Parallel Computing Tools – Marco Aldinucci

FastFlow

FastFlow | Parallel programming frameworks

FastFlow (斋戒流) is a C++ parallel programming framework advocating high-level, pattern-based parallel programming. It chiefly supports streaming and data parallelism, targeting heterogenous platforms composed of clusters of shared-memory platforms, possibly equipped with computing accelerators such as NVidia GPGPUs, Xeon Phi, Tilera TILE64.

The main design philosophy of FastFlow is to provide application designers with key features for parallel programming (e.g. time-to-market, portability, efficiency and performance portability) via suitable parallel programming abstractions and a carefully designed run-time support.

FastFlow comes as a C++ template library designed as a stack of layers that progressively abstracts out the programming of parallel applications. The goal of the stack is threefold: portability, extensibility, and performance. For this, all the three layers are realised as thin strata of C++ templates that are 1) seamlessly portable; 2) easily extended via subclassing; and 3) statically compiled and cross-optimised with the application. The terse design ensures easy portability on almost all OSes and CPUs with a C++ compiler. The main development platform is Linux/x86_64/gcc, but it has been tested also on various combinations of x86, x86_64, PPC, ARM, Tilera, NVidia with gcc, icc, Visual Studio on Linux, Mac OS, and Windows XP/7. The FastFlow core has been ported to ARM/iOS.

The FastFlow run-time support uses several techniques to efficiently support fine grain parallelism (and very high frequency streaming). Among these are:

  • non-blocking multi-threading with lock-less synchronisations;
  • zero-copy network messaging (via 0MQ/TCP and RDMA/Infiniband);
  • asynchronous data feeding for accelerator offloading.

FastFlow has been adopted by a number of research projects and third-party development initiatives, and has thus been tested in a variety of application scenarios: from systems biology to high-frequency trading.

FastFlow founding

At today,  FastFlow has been the background technology of 3 European Projects and 1 National project for an aggregate total cost of 12M € (ParaPhrase FP7, REPARA FP7, Rephrase H2020, and IMPACT, see projects section). We are still actively developing  FastFlow along with its underlying technology, and we are wide open to turn challenges in research and innovation. More details can be found in the main FastFlow website.

Application developed with FastFlow

FastFlow is a (pattern-based) parallel programming framework, not an end-user application. However, ease of development and the efficiency of parallel applications are the ultimate quality metrics for a programming environment. The FastFlow source code includes over one hundred micro-benchmarks and several complete applications, some of them developed in house, some others from the open source community. We keep to add benchmarks and applications in order to test every new feature against stable code (micro-benchmarks aand applications are run every night). Some of the applications have a specific interest per se, such as:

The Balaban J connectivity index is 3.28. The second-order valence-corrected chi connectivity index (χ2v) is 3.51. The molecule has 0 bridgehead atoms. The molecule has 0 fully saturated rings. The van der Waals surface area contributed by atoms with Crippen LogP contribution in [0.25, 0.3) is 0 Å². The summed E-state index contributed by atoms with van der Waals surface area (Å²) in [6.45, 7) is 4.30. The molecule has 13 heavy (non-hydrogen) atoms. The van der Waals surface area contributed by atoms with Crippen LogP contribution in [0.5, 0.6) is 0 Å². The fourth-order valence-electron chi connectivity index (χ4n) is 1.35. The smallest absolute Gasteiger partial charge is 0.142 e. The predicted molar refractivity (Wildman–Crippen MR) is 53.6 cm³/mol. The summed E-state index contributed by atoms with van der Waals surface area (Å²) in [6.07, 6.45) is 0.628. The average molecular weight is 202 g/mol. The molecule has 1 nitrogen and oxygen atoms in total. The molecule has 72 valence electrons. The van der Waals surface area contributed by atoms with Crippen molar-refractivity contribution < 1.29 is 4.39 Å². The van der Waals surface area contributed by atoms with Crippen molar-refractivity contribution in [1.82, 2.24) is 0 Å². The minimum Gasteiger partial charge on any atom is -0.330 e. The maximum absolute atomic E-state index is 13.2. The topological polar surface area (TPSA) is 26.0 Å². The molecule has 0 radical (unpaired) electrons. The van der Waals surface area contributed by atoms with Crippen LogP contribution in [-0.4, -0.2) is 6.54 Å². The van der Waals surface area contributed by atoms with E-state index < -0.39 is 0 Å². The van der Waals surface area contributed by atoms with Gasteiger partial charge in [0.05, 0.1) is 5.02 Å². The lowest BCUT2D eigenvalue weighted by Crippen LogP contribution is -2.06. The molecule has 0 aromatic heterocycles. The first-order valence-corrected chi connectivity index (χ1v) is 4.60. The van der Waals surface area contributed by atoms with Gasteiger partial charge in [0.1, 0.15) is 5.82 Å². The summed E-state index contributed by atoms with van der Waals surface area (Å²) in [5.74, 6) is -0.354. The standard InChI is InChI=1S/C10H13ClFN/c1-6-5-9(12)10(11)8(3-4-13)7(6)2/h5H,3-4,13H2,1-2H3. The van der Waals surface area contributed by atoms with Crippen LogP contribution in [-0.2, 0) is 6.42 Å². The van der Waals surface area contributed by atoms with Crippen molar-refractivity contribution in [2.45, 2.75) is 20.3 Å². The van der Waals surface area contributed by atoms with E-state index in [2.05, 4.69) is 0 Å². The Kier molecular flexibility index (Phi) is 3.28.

• The CWC simulator for systems biology. Parallel Gillespie simulation pipelined with on-line stream-based data mining and statistics.
  • Bowtie-FF, the Bowtie2 tool made faster with FastFlow, two-fold faster the original in some cases (included in the FastFlow tarball).
  • Two-phase video restoration. The paradigmatic video-filtering application transparently implemented on multiple GPUs by way of the stencil-reduce pattern on top of both CUDA and OpenCL. Specifically, the restoration employs a very powerful variational approach. The application presented at NVidia GTC 2014.
  • The yadt classificator (Parallel C4.5). Tree building and pruning (management of dynamic data structures and irregular load balancing).
  • Peafowl a flexible and extensible Deep Packet Inspection (DPI) framework.
  • The Performance Enhancement Infrastructure (PEI), i.e. an  an autonomic computing framework supporting heterogeneous(CPU/GPU) platforms fully implemented with FastFlow.
  • PiCo (Pipeline Composition) is a Domain Specific Language for creating Data Analytics Pipelines.
    The main entity in PiCo is the Pipeline, basically a DAG-composition of processing elements represented by Operators, such as the map or the reduce operators.
    This model is intended to give the user a unique interface for both stream and batch processing, hiding completely data management and focusing only on operations. The DSL is entirely implemented in C++11, exploiting the FastFlow library as runtime.

Research papers, tutorial, reference manual

Read on »

Discontinued Parallel Computing tools